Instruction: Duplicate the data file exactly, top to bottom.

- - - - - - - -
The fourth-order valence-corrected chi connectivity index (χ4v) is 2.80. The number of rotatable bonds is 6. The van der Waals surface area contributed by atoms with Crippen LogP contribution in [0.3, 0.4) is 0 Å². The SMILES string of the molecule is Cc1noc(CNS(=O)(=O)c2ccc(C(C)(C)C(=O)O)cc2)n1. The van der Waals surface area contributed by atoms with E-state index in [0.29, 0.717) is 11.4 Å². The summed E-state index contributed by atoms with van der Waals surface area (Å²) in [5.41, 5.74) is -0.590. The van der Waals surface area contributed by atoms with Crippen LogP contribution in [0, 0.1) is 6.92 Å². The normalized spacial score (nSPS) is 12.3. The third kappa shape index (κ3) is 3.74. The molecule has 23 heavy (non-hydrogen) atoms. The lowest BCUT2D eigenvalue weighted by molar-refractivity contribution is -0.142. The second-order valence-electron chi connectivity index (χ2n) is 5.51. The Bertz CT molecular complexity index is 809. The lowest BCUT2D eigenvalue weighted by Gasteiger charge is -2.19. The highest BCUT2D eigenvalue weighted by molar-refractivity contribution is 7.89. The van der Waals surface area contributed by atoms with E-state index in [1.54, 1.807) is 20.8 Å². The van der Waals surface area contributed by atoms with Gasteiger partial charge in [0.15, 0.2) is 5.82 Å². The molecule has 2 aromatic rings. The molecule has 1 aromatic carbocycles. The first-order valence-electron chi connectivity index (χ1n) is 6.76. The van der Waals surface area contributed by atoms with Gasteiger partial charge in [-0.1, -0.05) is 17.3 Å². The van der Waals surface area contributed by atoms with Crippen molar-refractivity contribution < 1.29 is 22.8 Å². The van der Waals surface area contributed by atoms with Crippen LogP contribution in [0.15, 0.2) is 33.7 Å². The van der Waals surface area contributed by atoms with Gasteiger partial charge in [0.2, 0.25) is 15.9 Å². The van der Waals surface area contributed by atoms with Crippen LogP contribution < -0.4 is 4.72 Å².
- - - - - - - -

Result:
The fourth-order valence-corrected chi connectivity index (χ4v) is 2.80. The number of rotatable bonds is 6. The van der Waals surface area contributed by atoms with Crippen LogP contribution in [0.3, 0.4) is 0 Å². The SMILES string of the molecule is Cc1noc(CNS(=O)(=O)c2ccc(C(C)(C)C(=O)O)cc2)n1. The van der Waals surface area contributed by atoms with E-state index in [0.29, 0.717) is 11.4 Å². The summed E-state index contributed by atoms with van der Waals surface area (Å²) in [5.41, 5.74) is -0.590. The van der Waals surface area contributed by atoms with Crippen LogP contribution in [0, 0.1) is 6.92 Å². The normalized spacial score (nSPS) is 12.3. The third kappa shape index (κ3) is 3.74. The molecule has 23 heavy (non-hydrogen) atoms. The lowest BCUT2D eigenvalue weighted by molar-refractivity contribution is -0.142. The second-order valence-electron chi connectivity index (χ2n) is 5.51. The Bertz CT molecular complexity index is 809. The lowest BCUT2D eigenvalue weighted by Gasteiger charge is -2.19. The highest BCUT2D eigenvalue weighted by molar-refractivity contribution is 7.89. The van der Waals surface area contributed by atoms with E-state index in [1.54, 1.807) is 20.8 Å². The van der Waals surface area contributed by atoms with Gasteiger partial charge in [0.15, 0.2) is 5.82 Å². The molecule has 2 aromatic rings. The molecule has 1 aromatic carbocycles. The first-order valence-electron chi connectivity index (χ1n) is 6.76. The van der Waals surface area contributed by atoms with Gasteiger partial charge in [-0.1, -0.05) is 17.3 Å². The van der Waals surface area contributed by atoms with Crippen molar-refractivity contribution < 1.29 is 22.8 Å². The van der Waals surface area contributed by atoms with Crippen LogP contribution in [0.15, 0.2) is 33.7 Å². The van der Waals surface area contributed by atoms with Gasteiger partial charge in [0.2, 0.25) is 15.9 Å². The van der Waals surface area contributed by atoms with Crippen LogP contribution < -0.4 is 4.72 Å².